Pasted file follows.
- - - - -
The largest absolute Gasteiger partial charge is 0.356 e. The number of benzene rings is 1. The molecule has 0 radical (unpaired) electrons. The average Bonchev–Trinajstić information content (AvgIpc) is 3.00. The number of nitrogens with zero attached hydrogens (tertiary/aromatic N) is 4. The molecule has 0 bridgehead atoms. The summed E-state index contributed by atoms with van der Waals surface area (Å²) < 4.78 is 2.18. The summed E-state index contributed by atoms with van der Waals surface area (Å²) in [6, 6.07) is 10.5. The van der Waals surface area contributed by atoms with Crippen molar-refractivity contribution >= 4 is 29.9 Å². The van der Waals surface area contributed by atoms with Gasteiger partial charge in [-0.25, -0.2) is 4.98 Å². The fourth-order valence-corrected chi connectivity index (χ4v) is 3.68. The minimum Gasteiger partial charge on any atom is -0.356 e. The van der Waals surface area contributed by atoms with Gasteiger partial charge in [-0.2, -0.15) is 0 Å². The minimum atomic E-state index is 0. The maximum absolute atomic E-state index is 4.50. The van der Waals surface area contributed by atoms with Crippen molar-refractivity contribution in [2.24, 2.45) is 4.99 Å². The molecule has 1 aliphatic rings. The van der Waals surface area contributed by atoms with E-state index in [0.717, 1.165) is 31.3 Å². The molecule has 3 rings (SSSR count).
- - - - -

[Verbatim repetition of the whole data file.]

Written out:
The largest absolute Gasteiger partial charge is 0.356 e. The number of benzene rings is 1. The molecule has 0 radical (unpaired) electrons. The average Bonchev–Trinajstić information content (AvgIpc) is 3.00. The number of nitrogens with zero attached hydrogens (tertiary/aromatic N) is 4. The molecule has 0 bridgehead atoms. The summed E-state index contributed by atoms with van der Waals surface area (Å²) < 4.78 is 2.18. The summed E-state index contributed by atoms with van der Waals surface area (Å²) in [6, 6.07) is 10.5. The van der Waals surface area contributed by atoms with Crippen molar-refractivity contribution >= 4 is 29.9 Å². The van der Waals surface area contributed by atoms with Gasteiger partial charge in [-0.25, -0.2) is 4.98 Å². The fourth-order valence-corrected chi connectivity index (χ4v) is 3.68. The minimum Gasteiger partial charge on any atom is -0.356 e. The van der Waals surface area contributed by atoms with Gasteiger partial charge in [-0.2, -0.15) is 0 Å². The minimum atomic E-state index is 0. The maximum absolute atomic E-state index is 4.50. The van der Waals surface area contributed by atoms with Crippen molar-refractivity contribution in [2.24, 2.45) is 4.99 Å². The molecule has 1 aliphatic rings. The van der Waals surface area contributed by atoms with E-state index in [0.717, 1.165) is 31.3 Å². The molecule has 3 rings (SSSR count).